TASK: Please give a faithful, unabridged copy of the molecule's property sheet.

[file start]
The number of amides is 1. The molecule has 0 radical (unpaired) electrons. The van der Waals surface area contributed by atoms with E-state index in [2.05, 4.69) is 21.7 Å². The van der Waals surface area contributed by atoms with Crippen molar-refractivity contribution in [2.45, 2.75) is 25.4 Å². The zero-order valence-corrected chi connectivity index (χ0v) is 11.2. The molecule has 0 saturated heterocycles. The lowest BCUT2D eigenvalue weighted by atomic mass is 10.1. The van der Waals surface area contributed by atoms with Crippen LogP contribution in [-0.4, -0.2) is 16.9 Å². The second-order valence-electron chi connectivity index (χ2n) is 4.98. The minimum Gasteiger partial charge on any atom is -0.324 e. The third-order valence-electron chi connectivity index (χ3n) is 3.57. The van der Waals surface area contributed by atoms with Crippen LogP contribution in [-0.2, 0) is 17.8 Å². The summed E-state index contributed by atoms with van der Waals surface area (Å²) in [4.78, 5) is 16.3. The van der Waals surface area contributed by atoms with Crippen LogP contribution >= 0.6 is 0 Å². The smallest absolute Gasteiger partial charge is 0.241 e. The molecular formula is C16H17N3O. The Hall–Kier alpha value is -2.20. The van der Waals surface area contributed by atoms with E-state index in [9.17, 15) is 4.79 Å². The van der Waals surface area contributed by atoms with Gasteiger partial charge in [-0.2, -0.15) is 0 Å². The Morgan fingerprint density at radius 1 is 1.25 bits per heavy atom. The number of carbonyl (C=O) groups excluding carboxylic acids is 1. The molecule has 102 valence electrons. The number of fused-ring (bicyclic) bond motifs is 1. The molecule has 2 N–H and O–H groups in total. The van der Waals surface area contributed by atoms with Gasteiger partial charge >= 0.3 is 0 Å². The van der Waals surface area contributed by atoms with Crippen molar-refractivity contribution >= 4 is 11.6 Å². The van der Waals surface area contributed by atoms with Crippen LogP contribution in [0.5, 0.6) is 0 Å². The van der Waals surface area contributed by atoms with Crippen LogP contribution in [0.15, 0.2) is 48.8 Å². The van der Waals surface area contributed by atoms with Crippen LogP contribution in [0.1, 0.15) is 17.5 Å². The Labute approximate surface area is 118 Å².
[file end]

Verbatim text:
The number of amides is 1. The molecule has 0 radical (unpaired) electrons. The van der Waals surface area contributed by atoms with E-state index in [2.05, 4.69) is 21.7 Å². The van der Waals surface area contributed by atoms with Crippen molar-refractivity contribution in [2.45, 2.75) is 25.4 Å². The zero-order valence-corrected chi connectivity index (χ0v) is 11.2. The molecule has 0 saturated heterocycles. The lowest BCUT2D eigenvalue weighted by atomic mass is 10.1. The van der Waals surface area contributed by atoms with Crippen LogP contribution in [-0.4, -0.2) is 16.9 Å². The second-order valence-electron chi connectivity index (χ2n) is 4.98. The minimum Gasteiger partial charge on any atom is -0.324 e. The third-order valence-electron chi connectivity index (χ3n) is 3.57. The van der Waals surface area contributed by atoms with Crippen LogP contribution in [-0.2, 0) is 17.8 Å². The summed E-state index contributed by atoms with van der Waals surface area (Å²) in [4.78, 5) is 16.3. The van der Waals surface area contributed by atoms with Crippen LogP contribution >= 0.6 is 0 Å². The smallest absolute Gasteiger partial charge is 0.241 e. The molecular formula is C16H17N3O. The Hall–Kier alpha value is -2.20. The van der Waals surface area contributed by atoms with E-state index in [9.17, 15) is 4.79 Å². The van der Waals surface area contributed by atoms with Gasteiger partial charge in [-0.2, -0.15) is 0 Å². The Morgan fingerprint density at radius 1 is 1.25 bits per heavy atom. The number of carbonyl (C=O) groups excluding carboxylic acids is 1. The molecule has 102 valence electrons. The number of fused-ring (bicyclic) bond motifs is 1. The molecule has 2 N–H and O–H groups in total. The van der Waals surface area contributed by atoms with Gasteiger partial charge >= 0.3 is 0 Å². The van der Waals surface area contributed by atoms with Crippen molar-refractivity contribution >= 4 is 11.6 Å². The van der Waals surface area contributed by atoms with Crippen LogP contribution in [0.5, 0.6) is 0 Å². The van der Waals surface area contributed by atoms with Crippen LogP contribution in [0.15, 0.2) is 48.8 Å². The van der Waals surface area contributed by atoms with Crippen LogP contribution in [0.1, 0.15) is 17.5 Å². The Labute approximate surface area is 118 Å².